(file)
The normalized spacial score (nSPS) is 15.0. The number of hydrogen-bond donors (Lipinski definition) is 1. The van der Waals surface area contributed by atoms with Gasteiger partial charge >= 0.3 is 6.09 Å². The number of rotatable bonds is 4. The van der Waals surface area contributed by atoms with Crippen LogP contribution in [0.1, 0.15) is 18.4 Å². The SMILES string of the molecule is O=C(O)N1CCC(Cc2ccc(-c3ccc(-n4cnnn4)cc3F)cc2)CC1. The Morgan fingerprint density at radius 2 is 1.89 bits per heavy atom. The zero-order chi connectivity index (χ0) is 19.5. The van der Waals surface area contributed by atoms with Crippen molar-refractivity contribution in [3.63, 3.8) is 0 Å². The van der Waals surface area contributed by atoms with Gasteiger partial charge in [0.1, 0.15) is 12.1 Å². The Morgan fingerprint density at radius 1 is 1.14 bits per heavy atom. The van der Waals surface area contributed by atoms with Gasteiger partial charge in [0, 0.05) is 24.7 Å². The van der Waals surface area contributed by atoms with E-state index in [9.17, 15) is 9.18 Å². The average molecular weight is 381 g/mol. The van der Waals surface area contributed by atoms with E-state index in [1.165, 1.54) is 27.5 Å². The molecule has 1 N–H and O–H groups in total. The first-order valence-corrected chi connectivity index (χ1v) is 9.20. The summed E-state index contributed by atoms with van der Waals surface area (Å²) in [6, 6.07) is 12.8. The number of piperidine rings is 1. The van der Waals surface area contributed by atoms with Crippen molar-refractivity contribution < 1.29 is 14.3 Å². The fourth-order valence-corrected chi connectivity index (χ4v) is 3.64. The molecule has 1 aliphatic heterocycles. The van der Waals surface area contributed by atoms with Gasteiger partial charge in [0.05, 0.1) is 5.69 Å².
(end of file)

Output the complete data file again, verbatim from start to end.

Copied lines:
The normalized spacial score (nSPS) is 15.0. The number of hydrogen-bond donors (Lipinski definition) is 1. The van der Waals surface area contributed by atoms with Gasteiger partial charge >= 0.3 is 6.09 Å². The number of rotatable bonds is 4. The van der Waals surface area contributed by atoms with Crippen LogP contribution in [0.1, 0.15) is 18.4 Å². The SMILES string of the molecule is O=C(O)N1CCC(Cc2ccc(-c3ccc(-n4cnnn4)cc3F)cc2)CC1. The Morgan fingerprint density at radius 2 is 1.89 bits per heavy atom. The zero-order chi connectivity index (χ0) is 19.5. The van der Waals surface area contributed by atoms with Crippen molar-refractivity contribution in [3.63, 3.8) is 0 Å². The van der Waals surface area contributed by atoms with Gasteiger partial charge in [0.1, 0.15) is 12.1 Å². The Morgan fingerprint density at radius 1 is 1.14 bits per heavy atom. The van der Waals surface area contributed by atoms with Gasteiger partial charge in [0, 0.05) is 24.7 Å². The van der Waals surface area contributed by atoms with E-state index in [9.17, 15) is 9.18 Å². The average molecular weight is 381 g/mol. The van der Waals surface area contributed by atoms with E-state index in [1.165, 1.54) is 27.5 Å². The molecule has 1 N–H and O–H groups in total. The first-order valence-corrected chi connectivity index (χ1v) is 9.20. The summed E-state index contributed by atoms with van der Waals surface area (Å²) in [6, 6.07) is 12.8. The number of piperidine rings is 1. The van der Waals surface area contributed by atoms with Crippen molar-refractivity contribution < 1.29 is 14.3 Å². The fourth-order valence-corrected chi connectivity index (χ4v) is 3.64. The molecule has 1 aliphatic heterocycles. The van der Waals surface area contributed by atoms with Gasteiger partial charge in [0.05, 0.1) is 5.69 Å².